In early April, Goldwater himself traveled to Oregon and made several campaign stops, noting the "psychological importance" of the state's primary due to its proximity to California. During a press conference, he announced plans to utilize television to spread his message, and attacked his opponent, Rockefeller, for labeling the campaign as extremist. But, he refused to use his opponent's recent divorce for political purposes, and Rockefeller eased his direct criticism, praising Goldwater for his willingness to discuss his views with the American people. Both men spoke before the Republican Women's Conference in Washington in early April. Rockefeller set his sights on Goldwater and warned of "extremism" in the Republican Party, but Goldwater instead criticized the Johnson administration for its policies on Communism, and called for Republicans to "just fight Democrats rather than other Republicans".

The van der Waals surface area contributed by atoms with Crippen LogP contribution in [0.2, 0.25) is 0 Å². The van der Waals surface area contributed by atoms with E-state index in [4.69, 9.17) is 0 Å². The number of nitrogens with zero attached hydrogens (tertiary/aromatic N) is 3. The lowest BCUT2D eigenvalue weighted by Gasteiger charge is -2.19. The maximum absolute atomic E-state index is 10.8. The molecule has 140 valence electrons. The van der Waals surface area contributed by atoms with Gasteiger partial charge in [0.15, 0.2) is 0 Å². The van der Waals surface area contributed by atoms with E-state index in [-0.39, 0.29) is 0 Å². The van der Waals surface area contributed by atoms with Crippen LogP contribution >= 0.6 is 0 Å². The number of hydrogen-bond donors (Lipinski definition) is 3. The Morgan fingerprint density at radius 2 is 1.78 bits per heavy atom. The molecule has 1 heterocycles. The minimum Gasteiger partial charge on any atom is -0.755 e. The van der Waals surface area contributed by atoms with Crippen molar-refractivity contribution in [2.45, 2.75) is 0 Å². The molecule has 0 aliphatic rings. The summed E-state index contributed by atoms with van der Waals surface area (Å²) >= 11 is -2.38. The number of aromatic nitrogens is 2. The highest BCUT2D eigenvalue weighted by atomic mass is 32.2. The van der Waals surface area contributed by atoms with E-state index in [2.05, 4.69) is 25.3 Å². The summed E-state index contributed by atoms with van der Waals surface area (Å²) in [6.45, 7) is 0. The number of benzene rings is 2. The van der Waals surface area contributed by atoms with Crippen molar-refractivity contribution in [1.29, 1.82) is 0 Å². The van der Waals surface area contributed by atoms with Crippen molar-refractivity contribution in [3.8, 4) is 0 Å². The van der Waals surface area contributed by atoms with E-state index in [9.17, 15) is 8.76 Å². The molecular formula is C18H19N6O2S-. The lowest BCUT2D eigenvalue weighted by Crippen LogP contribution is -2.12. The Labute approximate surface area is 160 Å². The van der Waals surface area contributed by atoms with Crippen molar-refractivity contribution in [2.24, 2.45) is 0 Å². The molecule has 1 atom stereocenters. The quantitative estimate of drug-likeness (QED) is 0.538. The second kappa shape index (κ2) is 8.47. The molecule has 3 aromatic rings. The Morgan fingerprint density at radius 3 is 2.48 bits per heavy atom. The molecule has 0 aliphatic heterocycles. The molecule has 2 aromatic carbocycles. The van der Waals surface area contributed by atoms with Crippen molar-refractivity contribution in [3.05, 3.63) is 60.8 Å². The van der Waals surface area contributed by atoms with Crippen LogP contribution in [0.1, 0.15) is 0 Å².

Ahead of the Illinois Primary, Goldwater traveled to Chicago and announced that he would change the campaign's media policy to avoid overexposure to the press, which he believed was reporting negatively on his campaign. He won the Illinois primary with 64 percent of the vote and gained most of the state's 48 delegates, but the victory was overshadowed by the 25 percent performance by long-shot candidate Margaret Smith. Goldwater's total was lower than the 80 percent that was expected. However, the result showed that Goldwater could win in a populous northern state, though a survey of newspaper publishers predicted that most of the Goldwater delegates would end up switching to the still-undecided Nixon. Goldwater remained confident that he would win the nomination, but continued to feel that overcoming Nixon would be his "last hurdle".